19th May2017

‘Hide and Seek’ DVD Review

by Phil Wheat

Stars: Rachel DiPillo, Kirby Bliss Blanton, Samuel Larsen, James Landry Hébert, Sandy Valles, Alex Shaffer, Michael Filipowich, Joey Abril, Juliana A. Morgan | Written by Darrell Wheat, Kyle Arrington | Directed by Darrell Wheat


Originally titled Recovery (which makes sense given that a key plot point in the film involves recovering a phone), Hide and Seek is one of those movies that made a splash online when first announced and then seemigly died a death – sneaking out onto DVD and VOD this week without any fanfare. Which, given how mundane this film is, may be the best possible outcome for the movie… For without the negativity of reviews, Darrell Wheat’s modern-day slasher movie may just find an audience.

Hide and Seek opens on a creepy family who, it turns out, have a girl trapped in a trunk in the basement! From what I can gather in the all-too-brief intro, is that the father of the family likes to kidnap women. His “wife” is chained to the kitchen sink and the girl in the basement is a gift to his son… Only things don’t go as planned and the girl escapes the trunk, smashes the face of the son in with a razor blade-laced baseball bat, and is swiftly offed by daddy.

But that’s only our introduction to this films evil antagonists… The rest of the film follows Jessie (Blanton) who, at a random party, is stopped from attacking her cheater of a boyfriend by Kim (DiPillo). The pair instantly bond over shitty boyfriends and spend the rest of the evening getting up to all sorts of fun together, along with Jessie’s brother and a pal. However Kim, mid fun, disappears – along with Jessie’s phone. And… in the films only original idea… Jessie decides to use her phone’s GPS tracking app (think “Find My iPhone”) to track down Kim. And, more importantly in this self-centred tale, her phone.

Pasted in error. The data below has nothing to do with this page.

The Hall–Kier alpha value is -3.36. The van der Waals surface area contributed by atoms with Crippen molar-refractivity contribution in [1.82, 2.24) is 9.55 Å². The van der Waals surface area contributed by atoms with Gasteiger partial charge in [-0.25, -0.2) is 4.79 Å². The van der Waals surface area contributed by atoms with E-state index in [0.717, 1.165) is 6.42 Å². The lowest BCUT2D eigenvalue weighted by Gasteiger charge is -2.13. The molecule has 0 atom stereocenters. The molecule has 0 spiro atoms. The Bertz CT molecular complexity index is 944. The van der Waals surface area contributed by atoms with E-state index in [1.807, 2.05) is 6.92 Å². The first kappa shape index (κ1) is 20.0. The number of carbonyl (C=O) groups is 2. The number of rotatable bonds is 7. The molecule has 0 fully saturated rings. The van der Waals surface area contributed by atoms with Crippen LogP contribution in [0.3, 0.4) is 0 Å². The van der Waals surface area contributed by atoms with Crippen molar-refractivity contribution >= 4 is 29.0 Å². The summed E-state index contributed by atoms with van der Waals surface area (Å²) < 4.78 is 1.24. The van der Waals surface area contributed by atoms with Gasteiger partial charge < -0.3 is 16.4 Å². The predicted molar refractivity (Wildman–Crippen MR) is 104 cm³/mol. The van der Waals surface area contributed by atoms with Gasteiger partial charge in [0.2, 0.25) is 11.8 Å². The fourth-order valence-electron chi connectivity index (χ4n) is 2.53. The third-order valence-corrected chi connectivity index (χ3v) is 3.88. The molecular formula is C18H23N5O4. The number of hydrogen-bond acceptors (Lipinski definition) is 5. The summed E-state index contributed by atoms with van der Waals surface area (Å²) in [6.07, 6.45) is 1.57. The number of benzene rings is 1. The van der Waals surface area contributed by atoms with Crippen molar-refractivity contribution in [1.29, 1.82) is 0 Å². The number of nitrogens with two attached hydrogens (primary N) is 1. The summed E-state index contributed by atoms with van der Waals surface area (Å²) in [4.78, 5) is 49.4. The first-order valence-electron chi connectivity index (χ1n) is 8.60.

Guess where they end up? Go on. I bet you’re right first time.

Yes, Jessie tracks her phone to a creepy, filfth-filled house which is home to the family seen in the films opening. Oh, and guess what else? The family are still there and have the house rigged for visitors to stay a while. Well, more like stay forever!

The rest of Hide and Seek follows the familiar slasher/killer family formula we’ve seen a million times before. And that’s the big issue with writer/director Darrell Wheat’s film – its all too familiar: retreading plot points, rehashing cliches, and reworking stereotypes like its the 1980s slasher-movie death knell era all over again (think blood-less potboilers like Final Exam and 1981’s Scream). Which is a shame, as Hide and Seek is actually a well-made, well produced film (unlike some of the DTV dross thrown on supermarket shelves these days). Director Wheat knows how to put a film together on a budget; its just a shame that writer Wheat wouldn’t know originality if it hit him round the face with a wet fish.

Though to be fair, whilst the overall story is a cliched filled tale, it has some interesting, well-written characters (who, it turns out, aren’t as dumb as the cliches would have you believe) and – surprise, surprise – a twist in the tale that ultimately redeems the other three-quarters of the film! Making Hide and Seek an interesting proposition for horror fans: can you sit through and hour of “been there, done that” slow-burning story, for a final twenty-minute payoff? Told you this was like watching an 80s slasher all over again…

Hide and Seek is out now on DVD from Kaleidoscope Home Entertainment.


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